During the rut anything can happen. With hot does and rut crazed bucks playing cat and mouse, it's hard telling where they'll walk. While a buck is in hot pursuit, it only takes a moment for an opportunity to be lost.
Just last season I was scanning a woodlot when I noticed a buck trotting right towards me. He must have gotten a nose full of the hot doe which passed by hours earlier.
Within seconds he was on top of me. I bleated, whistled and finally yelled before he stopped. At that moment my instincts took over and the arrow was already sailing. For a moment I was worried, my shot was high with little penetration. But 60 yards later I collected my collapsed trophy.
When rushing shots you'll likely punch the trigger. I believe practice is about perfecting your perfect form and making small changes to improve your overall effectiveness. But in the woods it's rare to be able to take your time, line up, focus and squeeze. It's often a few panicked moments of heart racing adrenaline. Oh, and remember to squeeze the trigger.
So practice this. Give yourself 2 or 3 seconds to aim and shoot. Whether you're on the target or not let it go. Although not perfect you'll be amazed at how quickly you can make a reasonable shoot.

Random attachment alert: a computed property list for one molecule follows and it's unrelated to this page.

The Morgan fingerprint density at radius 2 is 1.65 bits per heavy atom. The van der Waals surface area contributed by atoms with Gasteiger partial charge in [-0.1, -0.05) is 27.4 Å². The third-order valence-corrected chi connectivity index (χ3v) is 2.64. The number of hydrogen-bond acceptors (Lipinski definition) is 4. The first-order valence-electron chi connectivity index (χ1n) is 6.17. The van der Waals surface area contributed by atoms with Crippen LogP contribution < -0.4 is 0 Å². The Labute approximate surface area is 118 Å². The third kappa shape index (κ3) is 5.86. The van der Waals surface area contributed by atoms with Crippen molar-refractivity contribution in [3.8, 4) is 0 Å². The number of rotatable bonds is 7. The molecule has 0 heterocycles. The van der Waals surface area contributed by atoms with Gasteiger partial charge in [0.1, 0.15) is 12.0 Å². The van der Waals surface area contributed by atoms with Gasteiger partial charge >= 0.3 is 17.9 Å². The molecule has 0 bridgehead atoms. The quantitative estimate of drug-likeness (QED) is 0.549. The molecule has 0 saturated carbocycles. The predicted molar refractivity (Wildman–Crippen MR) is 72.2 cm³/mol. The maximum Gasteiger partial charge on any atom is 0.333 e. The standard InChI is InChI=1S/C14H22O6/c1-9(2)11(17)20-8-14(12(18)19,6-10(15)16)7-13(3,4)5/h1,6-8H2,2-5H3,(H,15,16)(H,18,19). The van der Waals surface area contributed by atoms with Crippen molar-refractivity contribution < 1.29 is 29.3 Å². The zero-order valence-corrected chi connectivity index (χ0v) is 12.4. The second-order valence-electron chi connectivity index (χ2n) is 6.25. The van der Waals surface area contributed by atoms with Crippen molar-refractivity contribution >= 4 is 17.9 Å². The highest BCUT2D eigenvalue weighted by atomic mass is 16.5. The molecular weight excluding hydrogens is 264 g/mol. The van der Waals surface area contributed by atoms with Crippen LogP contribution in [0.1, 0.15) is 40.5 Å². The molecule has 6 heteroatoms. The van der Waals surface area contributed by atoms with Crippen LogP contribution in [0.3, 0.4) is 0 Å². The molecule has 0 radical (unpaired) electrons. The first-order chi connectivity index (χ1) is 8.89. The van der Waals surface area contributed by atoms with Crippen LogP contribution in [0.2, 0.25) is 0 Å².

Not Quite Perfect
I absolutely love to hunt from a treestand but there are a few areas I have no choice but to hit the ground. Sitting, knelling, leaning, stretching are all a part of making good on your one chance during the season. In the heavily pressured state land of Southern Michigan I only get a few good opportunities on 2 ˝+ year old bucks. They are just not standing behind every tree like many hunting shows make it sound. For me this means I must make my one opportunity happen.
Practice weird angled shoots. Turn your torso 180 degrees, lean too far out, sit, and stretch around trees. If it's possible and even if it's not, practice it. Find out if stabilizing your shooting arm on a tree affects your aim.
Wouldn't it be great if every buck came trotting in, stopped broadside in our shooting lane and waited for a perfectly executed shot? But it would also be great if we all had miles hunting land, big bucks on every hillside, perfect sunsets and a November without work. But now back to the real world.
Not everything works as planned but being prepared will allow you to make good on lost opportunities. Each one of these five situations has cost me missed shots. Both practice and intimately knowing your bow will increase your shooting capacity and confidence. Try out some of these ideas and change a missed opportunity into a successful hunt.